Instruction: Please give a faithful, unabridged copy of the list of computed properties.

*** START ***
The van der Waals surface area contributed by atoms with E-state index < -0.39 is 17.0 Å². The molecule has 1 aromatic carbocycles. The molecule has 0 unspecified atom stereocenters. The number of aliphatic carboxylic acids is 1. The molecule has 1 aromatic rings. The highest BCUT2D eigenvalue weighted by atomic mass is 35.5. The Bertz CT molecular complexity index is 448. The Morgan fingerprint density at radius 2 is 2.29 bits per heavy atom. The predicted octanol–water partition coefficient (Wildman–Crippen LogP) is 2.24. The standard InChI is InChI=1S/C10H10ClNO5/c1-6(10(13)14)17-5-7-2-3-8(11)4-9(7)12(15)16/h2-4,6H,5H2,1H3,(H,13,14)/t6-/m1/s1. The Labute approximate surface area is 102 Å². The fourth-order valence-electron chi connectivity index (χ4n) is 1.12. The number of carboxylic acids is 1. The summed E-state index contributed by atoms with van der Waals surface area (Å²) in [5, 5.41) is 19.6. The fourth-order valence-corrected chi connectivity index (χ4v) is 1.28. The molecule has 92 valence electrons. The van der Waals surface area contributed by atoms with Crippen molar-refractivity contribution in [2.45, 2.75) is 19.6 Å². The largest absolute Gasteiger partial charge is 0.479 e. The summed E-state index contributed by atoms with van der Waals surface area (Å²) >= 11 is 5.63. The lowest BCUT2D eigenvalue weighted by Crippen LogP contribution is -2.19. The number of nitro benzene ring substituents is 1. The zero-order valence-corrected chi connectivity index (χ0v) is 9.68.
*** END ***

The van der Waals surface area contributed by atoms with E-state index < -0.39 is 17.0 Å². The molecule has 1 aromatic carbocycles. The molecule has 0 unspecified atom stereocenters. The number of aliphatic carboxylic acids is 1. The molecule has 1 aromatic rings. The highest BCUT2D eigenvalue weighted by atomic mass is 35.5. The Bertz CT molecular complexity index is 448. The Morgan fingerprint density at radius 2 is 2.29 bits per heavy atom. The predicted octanol–water partition coefficient (Wildman–Crippen LogP) is 2.24. The standard InChI is InChI=1S/C10H10ClNO5/c1-6(10(13)14)17-5-7-2-3-8(11)4-9(7)12(15)16/h2-4,6H,5H2,1H3,(H,13,14)/t6-/m1/s1. The Labute approximate surface area is 102 Å². The fourth-order valence-electron chi connectivity index (χ4n) is 1.12. The number of carboxylic acids is 1. The summed E-state index contributed by atoms with van der Waals surface area (Å²) in [5, 5.41) is 19.6. The fourth-order valence-corrected chi connectivity index (χ4v) is 1.28. The molecule has 92 valence electrons. The van der Waals surface area contributed by atoms with Crippen molar-refractivity contribution in [2.45, 2.75) is 19.6 Å². The largest absolute Gasteiger partial charge is 0.479 e. The summed E-state index contributed by atoms with van der Waals surface area (Å²) >= 11 is 5.63. The lowest BCUT2D eigenvalue weighted by Crippen LogP contribution is -2.19. The number of nitro benzene ring substituents is 1. The zero-order valence-corrected chi connectivity index (χ0v) is 9.68.